Anyway, Shifflett's sandworm model continues:

  • The sandtrout are water scavengers, traveling great distances to bring water back to the nest site -- sometimes joining their bodies to transport the water.
  • Here, water mixes with excretions to form the pre-spice mass. CO2 builds up as a byproduct, resulting in a "spice blow" explosion that blasts melange up to the surface.
  • At this point, they enter a pre-metamorphic stage, during which surviving sand trout joined bodies.
  • As metamorphosis set in, each sandtrout (AKA little maker) becomes a segment and the conjoined body becomes that of a small sandworm. Over the next 1050 years, segments differentiate into head, reproductive segment, etc.
  • During this time, if environmental conditions were not met, the undifferentiated segments could revert to sandtrout.
  • Finally, the asexual juvenile worm develops. 20-30 meters long. This is the form Fremen capture and drown to produce spice essence.
  • Most juveniles become females, while the environmental absence of a male may resulted in male development.

Whew! I realize that's all a bit involved, so hopefully the inclusion of Shifflett's chart helps. And, by all means, pick up a used copy of "The Dune Encyclopedia" for yourself for more in-depth study. I'm merely hitting the high points here.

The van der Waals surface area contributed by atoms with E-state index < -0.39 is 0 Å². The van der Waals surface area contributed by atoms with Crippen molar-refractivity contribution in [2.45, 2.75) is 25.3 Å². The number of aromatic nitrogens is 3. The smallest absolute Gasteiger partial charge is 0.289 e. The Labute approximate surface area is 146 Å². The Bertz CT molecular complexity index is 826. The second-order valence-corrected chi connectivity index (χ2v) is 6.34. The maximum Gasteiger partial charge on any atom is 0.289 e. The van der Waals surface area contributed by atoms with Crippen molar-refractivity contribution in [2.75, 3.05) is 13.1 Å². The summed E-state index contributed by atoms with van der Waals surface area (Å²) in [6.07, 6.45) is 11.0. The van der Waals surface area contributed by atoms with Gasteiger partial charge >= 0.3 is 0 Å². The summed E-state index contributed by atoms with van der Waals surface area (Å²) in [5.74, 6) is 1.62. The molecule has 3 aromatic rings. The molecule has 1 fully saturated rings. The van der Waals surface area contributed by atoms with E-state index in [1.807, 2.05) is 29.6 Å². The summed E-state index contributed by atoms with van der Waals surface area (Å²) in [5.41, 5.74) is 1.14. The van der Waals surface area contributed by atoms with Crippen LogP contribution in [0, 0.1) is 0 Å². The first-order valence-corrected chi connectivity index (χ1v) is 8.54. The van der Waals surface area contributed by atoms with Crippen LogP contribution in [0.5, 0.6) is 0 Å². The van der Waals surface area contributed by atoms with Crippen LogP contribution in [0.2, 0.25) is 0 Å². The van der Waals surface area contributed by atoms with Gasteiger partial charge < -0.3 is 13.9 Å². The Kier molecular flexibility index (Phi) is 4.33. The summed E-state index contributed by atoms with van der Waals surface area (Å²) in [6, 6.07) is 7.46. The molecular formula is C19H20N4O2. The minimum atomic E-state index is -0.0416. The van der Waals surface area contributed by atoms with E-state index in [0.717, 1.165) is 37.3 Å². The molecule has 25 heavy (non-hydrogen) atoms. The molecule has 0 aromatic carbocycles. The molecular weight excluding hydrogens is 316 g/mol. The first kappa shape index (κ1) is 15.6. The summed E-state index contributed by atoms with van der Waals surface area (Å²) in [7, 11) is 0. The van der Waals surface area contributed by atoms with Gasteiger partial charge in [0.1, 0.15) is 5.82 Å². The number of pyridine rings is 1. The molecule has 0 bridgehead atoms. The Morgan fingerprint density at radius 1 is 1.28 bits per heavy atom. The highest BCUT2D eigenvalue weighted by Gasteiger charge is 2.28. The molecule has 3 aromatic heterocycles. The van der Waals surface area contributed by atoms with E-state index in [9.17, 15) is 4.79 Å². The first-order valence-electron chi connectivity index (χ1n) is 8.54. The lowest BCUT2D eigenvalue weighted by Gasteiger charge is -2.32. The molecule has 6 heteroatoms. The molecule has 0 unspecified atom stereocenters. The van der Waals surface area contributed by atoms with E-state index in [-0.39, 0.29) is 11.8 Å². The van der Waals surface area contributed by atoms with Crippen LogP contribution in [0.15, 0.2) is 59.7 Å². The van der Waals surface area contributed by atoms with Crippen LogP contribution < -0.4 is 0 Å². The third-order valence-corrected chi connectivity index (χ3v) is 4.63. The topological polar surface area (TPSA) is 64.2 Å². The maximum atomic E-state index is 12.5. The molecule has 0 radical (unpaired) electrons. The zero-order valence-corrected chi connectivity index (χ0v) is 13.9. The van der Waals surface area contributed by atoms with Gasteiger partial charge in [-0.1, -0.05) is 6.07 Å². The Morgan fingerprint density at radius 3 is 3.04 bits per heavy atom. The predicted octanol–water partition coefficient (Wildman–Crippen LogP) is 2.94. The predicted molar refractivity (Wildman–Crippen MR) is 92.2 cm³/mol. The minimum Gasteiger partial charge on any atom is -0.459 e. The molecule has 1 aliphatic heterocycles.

The Science of Dune Explanation

In her "The Science of Dune" chapter "The Biology of the Sandworm," biologist Sibylle Hechtel PHD creates an excellent model for shai-hulud biology based entirely on actual terrestrial systems -- namely that of the fungi-cultivating leaf cutter ants.

(Bryan Mullennix/Getty)

Simply put, she has to explain these deep-sand organisms (sandtrout) and their ability to create a highly potent psychedelic compound -- a compound that then blasts to the surface and gets consumed and spread about by adult sandworms. She does this by casting sandtrout as spice farmers rather than spice producers. After all, they're already scavenging and sequestrating water. Why can't they also tend a melange-producing fungus around the heat of deep thermal vents?